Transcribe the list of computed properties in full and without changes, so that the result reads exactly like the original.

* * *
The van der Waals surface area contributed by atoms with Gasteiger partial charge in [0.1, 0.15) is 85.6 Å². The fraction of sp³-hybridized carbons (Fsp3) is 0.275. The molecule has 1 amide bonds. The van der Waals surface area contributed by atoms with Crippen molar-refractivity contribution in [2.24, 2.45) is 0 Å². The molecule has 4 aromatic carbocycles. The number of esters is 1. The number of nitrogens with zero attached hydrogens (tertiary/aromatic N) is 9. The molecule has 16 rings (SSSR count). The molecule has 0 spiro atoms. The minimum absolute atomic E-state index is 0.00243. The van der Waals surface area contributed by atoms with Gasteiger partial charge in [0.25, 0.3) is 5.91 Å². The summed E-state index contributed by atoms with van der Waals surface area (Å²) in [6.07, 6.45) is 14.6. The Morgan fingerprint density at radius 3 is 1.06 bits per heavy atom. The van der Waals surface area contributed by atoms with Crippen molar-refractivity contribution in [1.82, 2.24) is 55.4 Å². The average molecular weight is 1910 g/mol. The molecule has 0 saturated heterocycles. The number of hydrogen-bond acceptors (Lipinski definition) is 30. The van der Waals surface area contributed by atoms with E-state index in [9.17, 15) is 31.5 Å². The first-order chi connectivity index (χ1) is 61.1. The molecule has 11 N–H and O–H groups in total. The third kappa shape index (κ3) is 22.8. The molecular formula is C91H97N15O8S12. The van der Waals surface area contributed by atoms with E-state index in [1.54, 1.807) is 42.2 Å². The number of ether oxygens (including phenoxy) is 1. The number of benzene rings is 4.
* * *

The van der Waals surface area contributed by atoms with Gasteiger partial charge in [0.1, 0.15) is 85.6 Å². The fraction of sp³-hybridized carbons (Fsp3) is 0.275. The molecule has 1 amide bonds. The van der Waals surface area contributed by atoms with Crippen molar-refractivity contribution in [2.24, 2.45) is 0 Å². The molecule has 4 aromatic carbocycles. The number of esters is 1. The number of nitrogens with zero attached hydrogens (tertiary/aromatic N) is 9. The molecule has 16 rings (SSSR count). The molecule has 0 spiro atoms. The minimum absolute atomic E-state index is 0.00243. The van der Waals surface area contributed by atoms with Gasteiger partial charge in [0.25, 0.3) is 5.91 Å². The summed E-state index contributed by atoms with van der Waals surface area (Å²) in [6.07, 6.45) is 14.6. The Morgan fingerprint density at radius 3 is 1.06 bits per heavy atom. The van der Waals surface area contributed by atoms with Crippen molar-refractivity contribution in [1.82, 2.24) is 55.4 Å². The average molecular weight is 1910 g/mol. The molecule has 0 saturated heterocycles. The number of hydrogen-bond acceptors (Lipinski definition) is 30. The van der Waals surface area contributed by atoms with E-state index in [9.17, 15) is 31.5 Å². The first-order chi connectivity index (χ1) is 61.1. The molecule has 11 N–H and O–H groups in total. The third kappa shape index (κ3) is 22.8. The molecular formula is C91H97N15O8S12. The van der Waals surface area contributed by atoms with E-state index in [1.54, 1.807) is 42.2 Å². The number of ether oxygens (including phenoxy) is 1. The number of benzene rings is 4.